Metacarpal bones


The metacarpal bones form the skeleton of the palm, articulating proximally with the carpus, and distally with the digits. They are five in number, one for each digit, and lie side by side and slightly divergent from each other, being separated by intervals called interosseous spaces. Distinguished numerically from the lateral to the medial side, they all display certain common characters; each possesses

  • A body or shaft
  • A base or carpal end
  • A head or phalangeal end.

Metacarpal Bones

Metacarpal Bones

Body (shaft) of Metacarpal Bones:

The bodies, which are slightly curved towards the anterior aspect, are narrowest towards their middle. The dorsal surface of each is marked by two divergent lines passing distally from the dorsum of the base to tubercles on either side of the head.

Base of Metacarpal Bones:

The bases, all more or less wedge-shaped in form, articulate with the carpus. They differ in size and shape according to the joints they form. Of the five metacarpal bones, the first, i.e. that of the thumb is the shortest and stoutest, the second is the longest, whilst the third, fourth, and fifth display a gradual reduction in length. The medial four bones articulate by their bases with each other, and are united at their distal ends by ligaments. They are so arranged as to conform to the hollow of the palm, being concave from side to side anteriorly and convex posteriorly.

Head of Metacarpal Bones:

The head is provided with a surface for articulation with the proximal phalanx. This area curves farther over its anterior aspect than the posterior. It is convex from before backwards and from side to side and is wider anteriorly than posteriorly. It is notched on its anterior aspect and its edges form two prominent tubercles, which are sometimes grooved for the small sesamoid bones.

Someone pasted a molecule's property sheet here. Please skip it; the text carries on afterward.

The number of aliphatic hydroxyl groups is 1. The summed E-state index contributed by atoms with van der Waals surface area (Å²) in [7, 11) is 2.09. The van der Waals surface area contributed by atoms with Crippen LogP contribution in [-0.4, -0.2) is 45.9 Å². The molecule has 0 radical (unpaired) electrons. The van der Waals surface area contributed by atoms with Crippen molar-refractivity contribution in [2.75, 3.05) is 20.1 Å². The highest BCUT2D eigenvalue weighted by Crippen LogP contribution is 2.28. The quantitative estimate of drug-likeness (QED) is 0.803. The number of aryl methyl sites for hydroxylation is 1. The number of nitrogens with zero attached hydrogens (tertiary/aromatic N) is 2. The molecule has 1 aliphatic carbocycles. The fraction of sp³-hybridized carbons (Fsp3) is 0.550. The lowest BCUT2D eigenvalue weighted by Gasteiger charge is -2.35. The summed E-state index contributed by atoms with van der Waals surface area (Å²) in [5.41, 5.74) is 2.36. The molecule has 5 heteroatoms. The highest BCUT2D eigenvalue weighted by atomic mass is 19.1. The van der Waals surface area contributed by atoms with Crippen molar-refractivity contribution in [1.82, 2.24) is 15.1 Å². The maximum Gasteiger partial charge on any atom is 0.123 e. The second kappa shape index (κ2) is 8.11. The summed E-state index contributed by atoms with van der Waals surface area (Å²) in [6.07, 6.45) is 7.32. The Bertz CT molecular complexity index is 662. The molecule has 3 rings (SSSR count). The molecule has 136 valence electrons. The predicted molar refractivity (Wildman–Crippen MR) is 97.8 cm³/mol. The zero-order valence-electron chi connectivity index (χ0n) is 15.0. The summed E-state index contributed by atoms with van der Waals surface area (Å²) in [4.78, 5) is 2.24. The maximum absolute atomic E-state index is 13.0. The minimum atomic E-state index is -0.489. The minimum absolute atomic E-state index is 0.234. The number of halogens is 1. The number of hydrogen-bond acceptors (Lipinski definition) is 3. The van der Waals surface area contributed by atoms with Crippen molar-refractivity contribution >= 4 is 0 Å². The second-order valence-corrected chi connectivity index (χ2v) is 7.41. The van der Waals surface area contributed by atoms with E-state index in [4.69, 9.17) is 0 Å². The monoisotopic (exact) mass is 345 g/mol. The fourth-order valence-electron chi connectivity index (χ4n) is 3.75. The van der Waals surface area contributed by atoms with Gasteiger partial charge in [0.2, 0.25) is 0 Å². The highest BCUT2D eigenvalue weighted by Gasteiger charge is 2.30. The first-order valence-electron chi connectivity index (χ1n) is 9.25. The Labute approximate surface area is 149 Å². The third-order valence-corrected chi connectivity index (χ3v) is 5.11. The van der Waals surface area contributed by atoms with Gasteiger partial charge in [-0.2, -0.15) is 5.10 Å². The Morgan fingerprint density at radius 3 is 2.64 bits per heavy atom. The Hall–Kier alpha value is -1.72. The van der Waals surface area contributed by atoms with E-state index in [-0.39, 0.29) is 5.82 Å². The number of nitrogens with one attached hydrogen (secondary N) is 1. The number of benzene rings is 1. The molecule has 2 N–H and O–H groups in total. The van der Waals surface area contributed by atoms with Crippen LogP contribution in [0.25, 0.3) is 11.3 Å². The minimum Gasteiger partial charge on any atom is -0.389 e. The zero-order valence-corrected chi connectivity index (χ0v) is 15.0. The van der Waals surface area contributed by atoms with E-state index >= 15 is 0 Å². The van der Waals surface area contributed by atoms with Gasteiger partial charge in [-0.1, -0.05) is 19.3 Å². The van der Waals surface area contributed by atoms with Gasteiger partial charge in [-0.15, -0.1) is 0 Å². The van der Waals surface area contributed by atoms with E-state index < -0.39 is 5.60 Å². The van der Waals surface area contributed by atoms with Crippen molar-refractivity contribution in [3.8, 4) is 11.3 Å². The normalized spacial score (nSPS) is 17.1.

First metacarpal bone:

The first metacarpal differs from the others in being free at its distal end. Its proximal end possesses only a carpal articular facet and is not articulated with other metacarpal bones. The first metacarpal bone is the shortest and stoutest of the series. Its body is compressed from before backwards. Its head is of large size and is grooved on its anterior aspect for the sesamoid bones. The base is provided with a saddle-shaped surface for articulation with the trapezius.

Second metacarpal bone:

The second metacarpal bone is recognized by its length and its broad and deeply notched base for articulation with the trapezius. It has a small half-oval facet for the trapezius on the lateral side of its base, while on its medial aspect it presents a narrow vertical strip for the capitate.

Third metacarpal bone:

The third metacarpal bone can usually be recognized by the pointed styloid process which springs from the dorsum of its base towards the radial side. On the proximal surface of the base there is a facet for the capitate. On the lateral side there are two half-oval facets for the second metacarpal. On the medial side there are usually two small oval or nearly circular facets for the fourth metacarpal.

Fourth metacarpal bone:

The fourth metacarpal bone may be recognized by a method of exclusion. It is unlike either the first, second, or third, and differs from the fifth by having articular surfaces on both sides of its base. Proximally there is a quadrilateral surface on its base for articulation with the hamate. On its lateral side there are usually two small oval facets for the third metacarpal. Of these facets the dorsal one not infrequently has a narrow surface for articulation with the capitate. On the medial side there is a narrow articular strip for the base of the fifth metacarpal.

Fifth metacarpal bone:

The fifth metacarpal bone can be recognized by its size and the fact that it has an articular facet only on one side of its base, namely, that on its lateral side for the fourth metacarpal. The carpal articular surface is saddle-shaped, and there is a tubercle on the medial side of the base.

Ossification of metacarpal bones:

The metacarpal bones are developed from primary and secondary centers; but there is a remarkable difference between the mode of growth of the first and the remaining four metacarpals. The body and head of the first metacarpal are developed from the primary center, and its base from a secondary center, in the case of the second, third, fourth, and fifth metacarpals the bodies and bases are developed from the primary centers, the heads in these instances being derived from the secondary centers.